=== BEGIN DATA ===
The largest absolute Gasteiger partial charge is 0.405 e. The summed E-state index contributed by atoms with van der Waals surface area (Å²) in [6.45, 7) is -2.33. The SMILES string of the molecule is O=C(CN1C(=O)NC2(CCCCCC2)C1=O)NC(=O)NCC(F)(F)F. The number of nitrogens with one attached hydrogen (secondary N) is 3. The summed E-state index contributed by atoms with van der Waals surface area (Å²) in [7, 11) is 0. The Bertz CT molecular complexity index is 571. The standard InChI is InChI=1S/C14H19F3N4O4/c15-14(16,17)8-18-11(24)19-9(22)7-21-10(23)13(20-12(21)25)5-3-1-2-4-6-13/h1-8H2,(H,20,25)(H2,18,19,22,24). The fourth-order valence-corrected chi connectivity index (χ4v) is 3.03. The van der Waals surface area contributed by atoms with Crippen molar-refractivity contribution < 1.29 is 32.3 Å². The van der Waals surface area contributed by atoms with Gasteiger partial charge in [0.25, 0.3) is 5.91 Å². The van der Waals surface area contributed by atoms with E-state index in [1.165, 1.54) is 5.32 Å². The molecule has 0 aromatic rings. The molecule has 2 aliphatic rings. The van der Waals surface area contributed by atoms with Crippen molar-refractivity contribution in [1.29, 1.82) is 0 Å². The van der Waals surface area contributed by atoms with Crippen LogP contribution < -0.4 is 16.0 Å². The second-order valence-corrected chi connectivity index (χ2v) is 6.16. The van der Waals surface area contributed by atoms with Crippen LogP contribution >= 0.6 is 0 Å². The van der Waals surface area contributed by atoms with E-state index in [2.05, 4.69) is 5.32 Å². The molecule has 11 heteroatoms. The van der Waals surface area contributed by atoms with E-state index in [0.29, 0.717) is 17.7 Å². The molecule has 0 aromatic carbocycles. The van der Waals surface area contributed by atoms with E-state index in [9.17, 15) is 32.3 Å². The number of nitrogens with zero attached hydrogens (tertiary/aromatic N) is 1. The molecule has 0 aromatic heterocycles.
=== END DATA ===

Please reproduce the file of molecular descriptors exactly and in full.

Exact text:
The largest absolute Gasteiger partial charge is 0.405 e. The summed E-state index contributed by atoms with van der Waals surface area (Å²) in [6.45, 7) is -2.33. The SMILES string of the molecule is O=C(CN1C(=O)NC2(CCCCCC2)C1=O)NC(=O)NCC(F)(F)F. The number of nitrogens with one attached hydrogen (secondary N) is 3. The summed E-state index contributed by atoms with van der Waals surface area (Å²) in [7, 11) is 0. The Bertz CT molecular complexity index is 571. The standard InChI is InChI=1S/C14H19F3N4O4/c15-14(16,17)8-18-11(24)19-9(22)7-21-10(23)13(20-12(21)25)5-3-1-2-4-6-13/h1-8H2,(H,20,25)(H2,18,19,22,24). The fourth-order valence-corrected chi connectivity index (χ4v) is 3.03. The van der Waals surface area contributed by atoms with Crippen molar-refractivity contribution < 1.29 is 32.3 Å². The van der Waals surface area contributed by atoms with Gasteiger partial charge in [0.25, 0.3) is 5.91 Å². The van der Waals surface area contributed by atoms with E-state index in [1.165, 1.54) is 5.32 Å². The molecule has 0 aromatic rings. The molecule has 2 aliphatic rings. The van der Waals surface area contributed by atoms with Crippen molar-refractivity contribution in [1.29, 1.82) is 0 Å². The van der Waals surface area contributed by atoms with Crippen LogP contribution < -0.4 is 16.0 Å². The second-order valence-corrected chi connectivity index (χ2v) is 6.16. The van der Waals surface area contributed by atoms with Crippen LogP contribution >= 0.6 is 0 Å². The van der Waals surface area contributed by atoms with E-state index in [2.05, 4.69) is 5.32 Å². The molecule has 11 heteroatoms. The van der Waals surface area contributed by atoms with E-state index in [0.29, 0.717) is 17.7 Å². The molecule has 0 aromatic carbocycles. The van der Waals surface area contributed by atoms with E-state index in [9.17, 15) is 32.3 Å². The number of nitrogens with zero attached hydrogens (tertiary/aromatic N) is 1. The molecule has 0 aromatic heterocycles.